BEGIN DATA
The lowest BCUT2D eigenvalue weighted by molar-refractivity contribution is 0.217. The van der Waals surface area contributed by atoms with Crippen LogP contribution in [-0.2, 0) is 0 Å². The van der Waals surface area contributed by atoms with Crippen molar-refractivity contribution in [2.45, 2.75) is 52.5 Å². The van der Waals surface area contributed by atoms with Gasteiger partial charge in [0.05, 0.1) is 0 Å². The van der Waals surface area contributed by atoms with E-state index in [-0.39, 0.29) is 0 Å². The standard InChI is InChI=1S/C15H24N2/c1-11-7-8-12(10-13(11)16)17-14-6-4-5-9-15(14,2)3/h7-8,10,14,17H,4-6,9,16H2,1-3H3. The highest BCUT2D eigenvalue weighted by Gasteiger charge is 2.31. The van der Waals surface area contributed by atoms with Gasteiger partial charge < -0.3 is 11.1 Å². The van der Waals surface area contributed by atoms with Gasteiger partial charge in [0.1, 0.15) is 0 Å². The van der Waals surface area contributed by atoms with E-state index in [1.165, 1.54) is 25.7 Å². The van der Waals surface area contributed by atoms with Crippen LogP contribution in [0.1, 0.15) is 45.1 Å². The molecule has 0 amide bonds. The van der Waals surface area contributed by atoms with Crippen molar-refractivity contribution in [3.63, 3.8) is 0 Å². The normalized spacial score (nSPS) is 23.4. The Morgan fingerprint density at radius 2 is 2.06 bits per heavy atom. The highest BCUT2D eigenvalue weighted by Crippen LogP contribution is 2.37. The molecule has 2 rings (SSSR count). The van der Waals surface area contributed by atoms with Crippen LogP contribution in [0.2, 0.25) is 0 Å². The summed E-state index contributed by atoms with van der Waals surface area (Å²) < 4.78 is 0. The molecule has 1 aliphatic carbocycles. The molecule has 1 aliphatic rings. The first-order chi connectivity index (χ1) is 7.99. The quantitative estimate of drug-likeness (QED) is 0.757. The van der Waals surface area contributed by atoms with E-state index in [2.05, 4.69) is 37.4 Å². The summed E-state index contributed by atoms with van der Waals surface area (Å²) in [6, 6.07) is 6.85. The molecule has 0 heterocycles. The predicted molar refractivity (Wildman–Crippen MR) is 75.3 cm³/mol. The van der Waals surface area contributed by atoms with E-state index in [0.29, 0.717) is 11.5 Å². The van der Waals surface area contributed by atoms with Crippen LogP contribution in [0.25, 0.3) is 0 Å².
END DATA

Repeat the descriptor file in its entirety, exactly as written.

The lowest BCUT2D eigenvalue weighted by molar-refractivity contribution is 0.217. The van der Waals surface area contributed by atoms with Crippen LogP contribution in [-0.2, 0) is 0 Å². The van der Waals surface area contributed by atoms with Crippen molar-refractivity contribution in [2.45, 2.75) is 52.5 Å². The van der Waals surface area contributed by atoms with Gasteiger partial charge in [0.05, 0.1) is 0 Å². The van der Waals surface area contributed by atoms with E-state index in [-0.39, 0.29) is 0 Å². The standard InChI is InChI=1S/C15H24N2/c1-11-7-8-12(10-13(11)16)17-14-6-4-5-9-15(14,2)3/h7-8,10,14,17H,4-6,9,16H2,1-3H3. The highest BCUT2D eigenvalue weighted by Gasteiger charge is 2.31. The van der Waals surface area contributed by atoms with Gasteiger partial charge < -0.3 is 11.1 Å². The van der Waals surface area contributed by atoms with Gasteiger partial charge in [0.1, 0.15) is 0 Å². The van der Waals surface area contributed by atoms with E-state index in [1.165, 1.54) is 25.7 Å². The van der Waals surface area contributed by atoms with Crippen LogP contribution in [0.1, 0.15) is 45.1 Å². The molecule has 0 amide bonds. The van der Waals surface area contributed by atoms with Crippen molar-refractivity contribution in [3.63, 3.8) is 0 Å². The normalized spacial score (nSPS) is 23.4. The Morgan fingerprint density at radius 2 is 2.06 bits per heavy atom. The highest BCUT2D eigenvalue weighted by Crippen LogP contribution is 2.37. The molecule has 2 rings (SSSR count). The van der Waals surface area contributed by atoms with Crippen LogP contribution in [0.2, 0.25) is 0 Å². The summed E-state index contributed by atoms with van der Waals surface area (Å²) < 4.78 is 0. The molecule has 1 aliphatic carbocycles. The molecule has 1 aliphatic rings. The first-order chi connectivity index (χ1) is 7.99. The quantitative estimate of drug-likeness (QED) is 0.757. The van der Waals surface area contributed by atoms with E-state index in [2.05, 4.69) is 37.4 Å². The summed E-state index contributed by atoms with van der Waals surface area (Å²) in [6, 6.07) is 6.85. The molecule has 0 heterocycles. The predicted molar refractivity (Wildman–Crippen MR) is 75.3 cm³/mol. The van der Waals surface area contributed by atoms with E-state index in [0.29, 0.717) is 11.5 Å². The van der Waals surface area contributed by atoms with Crippen LogP contribution in [0.25, 0.3) is 0 Å².